The backbiting and arguing that is going on within the conservative/ Republicancircles is rather dssappointing. This is just one election, a shock to the system is always welcome, this is an opportunity to recover, recollect, retool and prepare for 2008. The election was an indictment of a number of issues and not one of the party's inherent ideology, Conservatism is still the dominant ideology (and considering the number of of conservative dems picked, its only going to grow).The dust shall settle, and the issues of corruption and Iraq shall replaced by other issues, and the Republicans shall rise once again.`The focus should be on ensuring a republican majority in 2008. This is a set back, but not a major one. Conservatism is still the major ideology in the nation and much the same way the 2004 election did not signal a permanent realignment, the 2006 election does not mean the sky has fallen.

Thursday, November 09, 2006

Clinton - Obama

Now that the 2006 elections are out of the way, speculation has already begun on the 2008 elections. Many a candidate is likely to run, but the most titillating are Hillary Clinton and Barack Obama. So much so that Clinton-Obama t-shirts are already up for sale. On paper this looks like a dynamite ticket, but when political considerations are taken into account it does not look so. Apart from the: “Woman as Commander in Chief” and “Minority in White House” complications, there is the cold calculus that goes into selecting a VP. And these do not favor Obama (if Hilary wins nomination).
Consider these factors taken into account in VP selection: Geographical, Ideological, Experience, and Party Unity.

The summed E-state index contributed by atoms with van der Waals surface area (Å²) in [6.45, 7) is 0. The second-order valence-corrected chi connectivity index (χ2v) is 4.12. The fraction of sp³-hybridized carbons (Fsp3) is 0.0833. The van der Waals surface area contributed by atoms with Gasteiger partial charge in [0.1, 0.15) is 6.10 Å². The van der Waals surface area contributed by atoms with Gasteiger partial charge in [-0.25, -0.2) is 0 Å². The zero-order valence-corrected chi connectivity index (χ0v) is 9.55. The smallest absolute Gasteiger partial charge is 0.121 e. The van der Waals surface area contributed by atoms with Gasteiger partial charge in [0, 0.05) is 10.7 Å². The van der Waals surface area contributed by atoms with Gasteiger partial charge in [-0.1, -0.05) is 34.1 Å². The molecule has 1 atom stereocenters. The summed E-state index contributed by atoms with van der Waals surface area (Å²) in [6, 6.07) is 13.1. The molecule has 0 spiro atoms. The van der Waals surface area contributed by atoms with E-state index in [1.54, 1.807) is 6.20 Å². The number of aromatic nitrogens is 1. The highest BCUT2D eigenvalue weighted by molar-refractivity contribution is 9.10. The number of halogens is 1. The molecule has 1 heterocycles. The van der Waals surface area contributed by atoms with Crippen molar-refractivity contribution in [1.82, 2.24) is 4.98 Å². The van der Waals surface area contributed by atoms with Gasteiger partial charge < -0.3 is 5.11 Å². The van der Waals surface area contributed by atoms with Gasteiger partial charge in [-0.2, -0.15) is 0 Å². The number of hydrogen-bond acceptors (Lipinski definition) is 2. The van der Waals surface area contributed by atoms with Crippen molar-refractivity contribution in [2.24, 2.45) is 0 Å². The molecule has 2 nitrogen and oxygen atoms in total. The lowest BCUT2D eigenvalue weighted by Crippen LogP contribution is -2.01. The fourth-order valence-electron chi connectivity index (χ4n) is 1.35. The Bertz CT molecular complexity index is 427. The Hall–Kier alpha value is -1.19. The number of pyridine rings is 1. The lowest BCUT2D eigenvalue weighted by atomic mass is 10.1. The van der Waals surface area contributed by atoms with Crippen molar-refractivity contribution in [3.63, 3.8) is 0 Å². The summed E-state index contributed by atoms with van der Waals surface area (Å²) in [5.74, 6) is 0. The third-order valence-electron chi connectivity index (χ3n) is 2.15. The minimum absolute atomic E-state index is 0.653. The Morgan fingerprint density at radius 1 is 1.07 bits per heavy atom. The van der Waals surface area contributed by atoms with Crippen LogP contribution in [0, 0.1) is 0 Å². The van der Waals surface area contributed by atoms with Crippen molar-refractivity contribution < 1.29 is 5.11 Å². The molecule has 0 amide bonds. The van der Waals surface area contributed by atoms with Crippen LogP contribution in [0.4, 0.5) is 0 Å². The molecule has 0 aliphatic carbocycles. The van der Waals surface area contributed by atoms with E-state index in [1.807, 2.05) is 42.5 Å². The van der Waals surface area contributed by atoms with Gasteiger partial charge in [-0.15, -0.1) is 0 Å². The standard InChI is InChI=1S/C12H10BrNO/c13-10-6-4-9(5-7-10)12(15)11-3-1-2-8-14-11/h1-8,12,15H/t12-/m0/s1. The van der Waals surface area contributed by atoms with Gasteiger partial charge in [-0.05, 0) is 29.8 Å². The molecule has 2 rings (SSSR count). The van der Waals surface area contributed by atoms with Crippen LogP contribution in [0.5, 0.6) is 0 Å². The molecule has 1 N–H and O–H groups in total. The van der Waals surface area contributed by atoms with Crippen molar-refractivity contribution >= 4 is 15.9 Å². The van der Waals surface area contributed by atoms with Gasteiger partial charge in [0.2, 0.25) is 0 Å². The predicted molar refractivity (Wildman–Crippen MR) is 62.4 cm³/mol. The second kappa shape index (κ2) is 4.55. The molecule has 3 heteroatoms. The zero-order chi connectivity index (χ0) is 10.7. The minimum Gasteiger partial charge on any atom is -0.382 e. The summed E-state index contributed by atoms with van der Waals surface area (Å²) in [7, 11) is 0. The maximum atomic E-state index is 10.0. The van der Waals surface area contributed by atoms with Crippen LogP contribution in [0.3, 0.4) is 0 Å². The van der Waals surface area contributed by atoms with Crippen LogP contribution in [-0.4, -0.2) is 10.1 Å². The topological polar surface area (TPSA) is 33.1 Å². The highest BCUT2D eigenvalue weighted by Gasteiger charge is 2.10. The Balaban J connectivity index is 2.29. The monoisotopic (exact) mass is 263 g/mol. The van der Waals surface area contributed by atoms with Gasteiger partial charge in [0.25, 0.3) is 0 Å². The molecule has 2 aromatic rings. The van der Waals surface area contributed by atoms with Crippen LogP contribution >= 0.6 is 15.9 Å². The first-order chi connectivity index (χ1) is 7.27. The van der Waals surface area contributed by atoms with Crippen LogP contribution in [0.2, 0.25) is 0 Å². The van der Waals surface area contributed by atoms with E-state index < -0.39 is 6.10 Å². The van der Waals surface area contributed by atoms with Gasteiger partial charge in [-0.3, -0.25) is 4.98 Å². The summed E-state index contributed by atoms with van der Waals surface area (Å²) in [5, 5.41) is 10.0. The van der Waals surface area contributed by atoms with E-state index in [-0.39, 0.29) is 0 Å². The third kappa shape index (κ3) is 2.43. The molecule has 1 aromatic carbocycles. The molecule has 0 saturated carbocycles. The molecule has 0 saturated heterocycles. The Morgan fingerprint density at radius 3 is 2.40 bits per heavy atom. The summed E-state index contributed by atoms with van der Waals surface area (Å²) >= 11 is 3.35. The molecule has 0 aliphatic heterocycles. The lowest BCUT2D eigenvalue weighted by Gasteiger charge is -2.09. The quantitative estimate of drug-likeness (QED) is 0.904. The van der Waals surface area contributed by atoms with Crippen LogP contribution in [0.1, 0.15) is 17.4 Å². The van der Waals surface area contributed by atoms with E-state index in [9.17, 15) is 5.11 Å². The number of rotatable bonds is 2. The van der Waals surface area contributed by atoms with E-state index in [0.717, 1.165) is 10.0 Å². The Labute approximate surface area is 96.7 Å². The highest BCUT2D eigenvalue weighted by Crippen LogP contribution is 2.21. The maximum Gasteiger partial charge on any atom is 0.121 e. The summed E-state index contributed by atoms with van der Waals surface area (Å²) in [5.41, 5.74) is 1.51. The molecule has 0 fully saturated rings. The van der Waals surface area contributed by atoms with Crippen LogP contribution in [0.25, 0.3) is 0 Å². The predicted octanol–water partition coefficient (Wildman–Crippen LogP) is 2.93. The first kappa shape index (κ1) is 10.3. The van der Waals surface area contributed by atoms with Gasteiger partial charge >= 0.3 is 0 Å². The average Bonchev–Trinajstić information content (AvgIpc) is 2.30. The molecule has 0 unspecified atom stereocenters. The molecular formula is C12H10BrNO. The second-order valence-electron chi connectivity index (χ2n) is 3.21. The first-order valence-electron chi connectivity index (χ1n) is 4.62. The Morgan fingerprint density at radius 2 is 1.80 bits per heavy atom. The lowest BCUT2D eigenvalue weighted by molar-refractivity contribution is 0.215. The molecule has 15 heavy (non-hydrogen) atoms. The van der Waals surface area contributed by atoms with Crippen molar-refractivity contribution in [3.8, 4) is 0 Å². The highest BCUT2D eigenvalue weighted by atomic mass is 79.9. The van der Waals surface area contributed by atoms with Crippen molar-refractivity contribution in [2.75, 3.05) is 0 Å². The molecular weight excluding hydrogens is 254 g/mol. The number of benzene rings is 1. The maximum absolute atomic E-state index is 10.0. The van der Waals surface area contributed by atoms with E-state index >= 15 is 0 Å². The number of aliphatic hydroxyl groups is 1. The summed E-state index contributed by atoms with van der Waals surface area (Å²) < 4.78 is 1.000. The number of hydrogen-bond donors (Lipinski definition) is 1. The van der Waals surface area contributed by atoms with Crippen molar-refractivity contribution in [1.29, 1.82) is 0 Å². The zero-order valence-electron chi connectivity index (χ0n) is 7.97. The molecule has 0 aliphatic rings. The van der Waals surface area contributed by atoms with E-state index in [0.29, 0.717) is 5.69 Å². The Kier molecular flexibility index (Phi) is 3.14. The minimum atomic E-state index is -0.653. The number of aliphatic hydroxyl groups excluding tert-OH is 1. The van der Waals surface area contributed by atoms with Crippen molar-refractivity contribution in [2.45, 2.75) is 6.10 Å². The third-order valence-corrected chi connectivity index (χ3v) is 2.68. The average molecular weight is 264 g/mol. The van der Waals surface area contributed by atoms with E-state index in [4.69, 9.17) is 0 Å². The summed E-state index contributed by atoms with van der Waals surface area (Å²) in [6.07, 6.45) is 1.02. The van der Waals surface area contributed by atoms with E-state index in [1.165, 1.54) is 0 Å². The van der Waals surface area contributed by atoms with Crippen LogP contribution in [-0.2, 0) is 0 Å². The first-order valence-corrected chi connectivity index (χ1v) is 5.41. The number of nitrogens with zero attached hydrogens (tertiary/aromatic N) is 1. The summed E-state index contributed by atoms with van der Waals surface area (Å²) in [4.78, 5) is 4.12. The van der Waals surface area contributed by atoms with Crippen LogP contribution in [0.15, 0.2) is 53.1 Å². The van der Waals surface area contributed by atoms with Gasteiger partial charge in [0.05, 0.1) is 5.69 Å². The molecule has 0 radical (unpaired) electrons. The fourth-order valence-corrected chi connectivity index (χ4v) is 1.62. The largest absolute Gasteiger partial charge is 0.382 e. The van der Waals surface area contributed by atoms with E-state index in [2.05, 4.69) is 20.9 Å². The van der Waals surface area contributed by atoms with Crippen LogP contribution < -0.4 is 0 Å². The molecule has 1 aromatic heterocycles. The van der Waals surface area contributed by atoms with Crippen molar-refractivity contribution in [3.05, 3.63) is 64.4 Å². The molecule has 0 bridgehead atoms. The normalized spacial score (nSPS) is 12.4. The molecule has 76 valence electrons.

Geographical balancing is typically considered a very important issue. When Kennedy picked Johnson, it was to balance his Northeastern lineage with a Southerner, the same goes for Kerry/Edwards. Clinton and Obama are both from Illinois, (though Clinton represents New York) and represent Northern States, both that are solidly Democratic. Considering the “50 State” strategy that Governor Dean is said to be advocating, having two candidates from the same geographic/non-competitive area may not make much sense.

From an Ideological perspective, both candidates are reliably liberal. Ms. Clinton shall be trying to paint herself as a moderate, and having another Liberal on the ticket may not be wise. Moreover, the 2006 election has shown that moderate to conservative Democrats can win in the South/Red/Purple states (Casey, Webb, Tester, Mccaskill etc..) In addition, to reconcile the warring factions within the party (and avoid a Zell Miller type situation), Clinton could consider taking a moderate to conservative as her running mate.

From an experience point of view, one wonders if it would be wise (considering the “Woman as Commander in Chief” problem) if picking a political neophyte as a running mate is the way to go. Having someone with considerable foreign policy/security policy credentials (ala Cheney), may blunt this criticism. As would having a running mate with some executive branch experience (Governor) or significant Legislative experience.

Conventional wisdom would thus dictate that Ms. Clinton pick a moderate, with foreign policy, and wide political experience, from a Red/Purple state. EVAN BAYH anyone???

Wednesday, November 08, 2006



CNN had a series in the last weeks of the campaign season that focused on “Broken Government” one of the issues covered in the series was the “Do Nothing Congress” a program that focused on the extreme partisanship and low productivity that has hampered Washington in recent memory. It has been argued again and again that Americans have disliked the toxicity that has permeated Washington and are primed for change.